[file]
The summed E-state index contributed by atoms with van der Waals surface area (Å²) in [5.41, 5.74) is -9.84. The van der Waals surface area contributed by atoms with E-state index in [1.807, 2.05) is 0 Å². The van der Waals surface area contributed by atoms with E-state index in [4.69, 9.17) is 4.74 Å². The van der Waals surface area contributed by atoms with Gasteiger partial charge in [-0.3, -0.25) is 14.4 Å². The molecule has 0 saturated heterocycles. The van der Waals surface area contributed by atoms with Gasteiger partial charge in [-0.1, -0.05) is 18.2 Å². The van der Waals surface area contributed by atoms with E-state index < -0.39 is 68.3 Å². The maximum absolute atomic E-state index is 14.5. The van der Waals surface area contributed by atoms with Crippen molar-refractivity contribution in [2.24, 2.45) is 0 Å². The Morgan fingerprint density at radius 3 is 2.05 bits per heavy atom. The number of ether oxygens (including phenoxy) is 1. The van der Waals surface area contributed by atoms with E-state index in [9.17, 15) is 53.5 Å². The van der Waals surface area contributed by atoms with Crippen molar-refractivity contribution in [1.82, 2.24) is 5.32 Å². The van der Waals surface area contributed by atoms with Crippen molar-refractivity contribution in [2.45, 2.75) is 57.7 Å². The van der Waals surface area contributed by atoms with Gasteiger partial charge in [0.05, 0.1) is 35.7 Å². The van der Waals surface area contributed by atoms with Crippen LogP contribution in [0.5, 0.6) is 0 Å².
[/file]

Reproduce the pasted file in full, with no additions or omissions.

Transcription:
The summed E-state index contributed by atoms with van der Waals surface area (Å²) in [5.41, 5.74) is -9.84. The van der Waals surface area contributed by atoms with E-state index in [1.807, 2.05) is 0 Å². The van der Waals surface area contributed by atoms with E-state index in [4.69, 9.17) is 4.74 Å². The van der Waals surface area contributed by atoms with Gasteiger partial charge in [-0.3, -0.25) is 14.4 Å². The molecule has 0 saturated heterocycles. The van der Waals surface area contributed by atoms with Gasteiger partial charge in [-0.1, -0.05) is 18.2 Å². The van der Waals surface area contributed by atoms with E-state index < -0.39 is 68.3 Å². The maximum absolute atomic E-state index is 14.5. The van der Waals surface area contributed by atoms with Crippen molar-refractivity contribution in [2.24, 2.45) is 0 Å². The Morgan fingerprint density at radius 3 is 2.05 bits per heavy atom. The number of ether oxygens (including phenoxy) is 1. The van der Waals surface area contributed by atoms with E-state index in [9.17, 15) is 53.5 Å². The van der Waals surface area contributed by atoms with Crippen molar-refractivity contribution in [1.82, 2.24) is 5.32 Å². The van der Waals surface area contributed by atoms with Crippen molar-refractivity contribution in [2.45, 2.75) is 57.7 Å². The van der Waals surface area contributed by atoms with Gasteiger partial charge in [0.05, 0.1) is 35.7 Å². The van der Waals surface area contributed by atoms with Crippen LogP contribution in [0.5, 0.6) is 0 Å².